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Samsung Galaxy Nexus on sale in UK; Google Music Store is here

by Kristen Nicole

With the release of Android 4.0 source code earlier this week, it’s no surprise that the official launch of the Samsung Galaxy Nexus wasn’t far behind. Now available in UK stores, the Galaxy Nexus is the first to show off Android 4.0 Ice Cream Sandwich. It’s the third phone to be anointed under the Nexus name, though it’s the first from Samsung, a top Android OEM. The Galaxy Nexus is designed to show off Android 4.0’s latest capabilities, and other manufacturers are eager to release their ICS devices into the crowded market. For now, Samsung enjoys the perks of being the only ICS standout, but expectations have been raised now that the upgraded version of Android is here.

If you’re anxious to get the newest features Android has to offer, here’s a refresher of the Galaxy Nexus’ specs: a 4.65” Super AMOLED 720p screen, a dual-core 1.2GHz processor and 1GB of memory, along with LTE or Pentaband HSPA+ support. There’s also a 5-megapixel rear camera and a 1.3-megapixel snapper on the front. No word on its availability in the US, but Samsung seems anxious to clear out some old inventory to make way for the Galaxy Nexus, and it should be here before the holiday season’s over.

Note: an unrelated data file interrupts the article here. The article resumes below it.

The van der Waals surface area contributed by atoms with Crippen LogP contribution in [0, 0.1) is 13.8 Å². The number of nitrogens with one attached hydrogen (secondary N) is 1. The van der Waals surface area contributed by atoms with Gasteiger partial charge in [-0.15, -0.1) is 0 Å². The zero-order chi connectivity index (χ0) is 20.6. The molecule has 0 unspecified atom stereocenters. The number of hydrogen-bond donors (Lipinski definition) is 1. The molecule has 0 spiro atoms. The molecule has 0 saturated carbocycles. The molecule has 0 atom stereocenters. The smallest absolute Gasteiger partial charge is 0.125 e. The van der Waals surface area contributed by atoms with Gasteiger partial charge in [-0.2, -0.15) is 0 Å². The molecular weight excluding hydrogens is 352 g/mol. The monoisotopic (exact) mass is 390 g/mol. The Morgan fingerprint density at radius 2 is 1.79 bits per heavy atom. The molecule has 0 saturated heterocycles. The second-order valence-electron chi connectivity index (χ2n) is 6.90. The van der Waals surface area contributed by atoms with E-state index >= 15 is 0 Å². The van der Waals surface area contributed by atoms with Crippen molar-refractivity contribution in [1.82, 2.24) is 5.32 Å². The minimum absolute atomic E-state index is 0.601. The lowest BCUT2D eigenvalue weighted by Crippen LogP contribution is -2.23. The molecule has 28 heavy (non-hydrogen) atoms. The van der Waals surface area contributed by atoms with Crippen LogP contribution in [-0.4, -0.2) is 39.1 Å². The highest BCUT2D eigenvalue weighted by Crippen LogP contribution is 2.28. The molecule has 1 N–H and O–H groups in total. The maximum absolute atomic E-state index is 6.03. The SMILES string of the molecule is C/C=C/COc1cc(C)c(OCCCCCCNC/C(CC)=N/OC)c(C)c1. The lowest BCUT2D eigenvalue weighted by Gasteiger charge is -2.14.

Google Music Store arrives

The other big news from Google yesterday afternoon was the official launch of Google Music and its accompanying store, accessible through the Android Market. Google Music itself is akin to iTunes, offering songs for purchase and support to play songs saved to your device. You can share songs with friends on Google+ and keep up to 20,000 tracks in free cloud storage. Google Music is off to a somewhat slow start, lacking a licensing deal from Warner and offering limited features compared to rivals like Spotify. But Google’s built the infrastructure ahead of its Music service, so we’re certain to see some developing integration across Android, Chrome, Google TV and other channels.

The real news here is Google’s Store, as the latest contribution to its growing ecosystem. Google’s centering your personal media cloud around the Android Market, from apps to books, movies to music. This is (potentially) the true future of mobile, and it’s an area Apple’s been finessing for years now, and Facebook’s hot on the trail, too. Amazon is also well aware of the potential behind managing people’s media hubs, as the true value behind its Android-powered tablets is access to its ecosystem, spanning music, movies, books, apps and retail stores.